Jehovah, the King, ruled this present world where we live: “As I live, says the King, whose name is Jehovah of Armies” (Jer. 46:18). The Bible reveals that Jehovah is the king of this world: “For Jehovah Most High is awesome. He is a great King over all the earth” (Ps. 47:2). “God reigns over the nations. God sits on his holy throne” (Ps. 47:8). And Jehovah ruled through his ministers, the angels, of whom Jehovah says: “He makes his messengers winds; his servants flames of fire” (Ps. 104:4). How do we know that this text is speaking of the angels? Because the letter to the Hebrews says: “Of the angels he says, ‘Who makes his angels winds, and his servants a flame of fire’ (Heb. 1:7). The Old Testament speaks about the way this world is ruled: “Jehovah has established his throne in the heavens. His kingdom rules over all. Praise Jehovah, you angels of his, who are mighty in strength, who fulfill his word, obeying the voice of his word. Praise Jehovah, all you armies of his, you servants of his, who do his pleasure” (Ps. 103:19-21).
The prophet Daniel tells that, at the margins of the great river Hiddekel, a man dressed in fine linen came to him girded with a belt of pure gold of Uphaz. His body was like turquoise, and his face had the appearance of lightening, and the eyes like flaming torches (Dan. 10:4-6). It was an angel of Jehovah who said to him: “But the prince of the kingdom of Persia withstood me twenty-one days; but, behold, Michael, one of the chief princes, came to help me: and I remained there with the kings of Persia” (Dan. 10:13). The angels were in war, and Michael went to the help of the men of eyes like fire clothed with the gold of Uphaz, who soon says to Daniel: “Do you know why I have come to you? Now I will return to fight with the prince of Persia. When I go forth, behold, the prince of Greece shall come. But I will tell you that which is inscribed in the writing of truth: and there is none who holds with me against these, but Michael your prince” (Dan. 10:20-21). Every nation and every kingdom has its prince, that is, his angel, who leads the wars to dominate and enslave men. And each angel reported to Jehovah, the lord of the armies who rules the wars and has the book where these wars are programmed (Num. 21:14).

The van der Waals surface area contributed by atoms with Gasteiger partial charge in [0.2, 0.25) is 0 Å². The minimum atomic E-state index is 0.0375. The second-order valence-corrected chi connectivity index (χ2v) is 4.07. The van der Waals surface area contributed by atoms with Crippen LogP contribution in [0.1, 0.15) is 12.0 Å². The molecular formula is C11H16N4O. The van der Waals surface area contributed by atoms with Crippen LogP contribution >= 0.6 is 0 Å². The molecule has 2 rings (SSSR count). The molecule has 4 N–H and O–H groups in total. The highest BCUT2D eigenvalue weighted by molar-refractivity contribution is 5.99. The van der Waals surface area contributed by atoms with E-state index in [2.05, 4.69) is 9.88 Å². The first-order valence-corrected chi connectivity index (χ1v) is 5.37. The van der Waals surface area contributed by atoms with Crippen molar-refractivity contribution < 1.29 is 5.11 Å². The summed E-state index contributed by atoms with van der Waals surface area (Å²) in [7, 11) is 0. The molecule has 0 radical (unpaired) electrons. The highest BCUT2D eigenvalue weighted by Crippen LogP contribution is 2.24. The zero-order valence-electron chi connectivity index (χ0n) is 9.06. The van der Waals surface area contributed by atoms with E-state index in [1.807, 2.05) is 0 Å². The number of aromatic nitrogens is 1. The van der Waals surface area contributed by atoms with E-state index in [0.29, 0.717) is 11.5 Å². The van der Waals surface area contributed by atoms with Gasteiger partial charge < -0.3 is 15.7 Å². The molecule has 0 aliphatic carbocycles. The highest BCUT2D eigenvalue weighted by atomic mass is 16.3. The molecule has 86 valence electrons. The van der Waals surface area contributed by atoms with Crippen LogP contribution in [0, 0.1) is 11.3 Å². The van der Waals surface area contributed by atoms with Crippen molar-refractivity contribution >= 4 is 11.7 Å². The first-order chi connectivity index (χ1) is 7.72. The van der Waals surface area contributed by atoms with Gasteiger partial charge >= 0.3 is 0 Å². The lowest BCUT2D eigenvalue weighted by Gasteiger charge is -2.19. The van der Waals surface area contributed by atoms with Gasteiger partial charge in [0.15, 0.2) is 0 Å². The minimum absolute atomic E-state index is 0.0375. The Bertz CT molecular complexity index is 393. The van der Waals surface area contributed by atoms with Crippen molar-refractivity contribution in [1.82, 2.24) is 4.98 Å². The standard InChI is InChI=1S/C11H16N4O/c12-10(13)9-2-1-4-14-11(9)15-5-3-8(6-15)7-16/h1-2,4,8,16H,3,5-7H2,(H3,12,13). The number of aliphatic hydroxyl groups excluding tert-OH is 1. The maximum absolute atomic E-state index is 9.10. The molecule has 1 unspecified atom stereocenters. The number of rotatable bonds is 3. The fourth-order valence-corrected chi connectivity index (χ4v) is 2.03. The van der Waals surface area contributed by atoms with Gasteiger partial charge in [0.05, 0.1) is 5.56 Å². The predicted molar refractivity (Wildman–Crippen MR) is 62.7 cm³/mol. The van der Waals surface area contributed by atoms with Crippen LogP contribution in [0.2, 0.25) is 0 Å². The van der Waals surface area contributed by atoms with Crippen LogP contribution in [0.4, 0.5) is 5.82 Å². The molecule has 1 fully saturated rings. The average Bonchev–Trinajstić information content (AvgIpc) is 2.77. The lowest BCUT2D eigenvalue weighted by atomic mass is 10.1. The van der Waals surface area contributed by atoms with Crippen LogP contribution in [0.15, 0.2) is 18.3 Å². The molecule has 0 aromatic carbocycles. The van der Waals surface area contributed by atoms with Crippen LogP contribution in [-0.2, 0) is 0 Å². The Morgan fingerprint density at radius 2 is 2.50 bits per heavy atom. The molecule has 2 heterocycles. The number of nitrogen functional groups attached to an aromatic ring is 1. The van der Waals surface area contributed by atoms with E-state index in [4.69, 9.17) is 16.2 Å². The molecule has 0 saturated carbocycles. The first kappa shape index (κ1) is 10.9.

Very well. The angels were never submissive to Jesus. Paul explains this phenomenon revealing that Jesus only became Lord of heavens and of earth after the resurrection. Let us read: “And being found in human form, he humbled himself, becoming obedient to death, yes, the death of the cross. Therefore God also highly exalted him, and gave to him the name which is above every name; that at the name of Jesus every knee should bow, of those in heaven, those on earth, and those under the earth” (Phil. 2:8-10). Now, those in heaven are the angels. If they were forced to bend their knees before Jesus, it is because previously they did not. The apostle Peter tells us that Jesus, after the resurrection, went to heaven and is sitting at the right hand of God, and the angels, the authorities, and the powers were submitted to him (1 Pet. 3:21-22).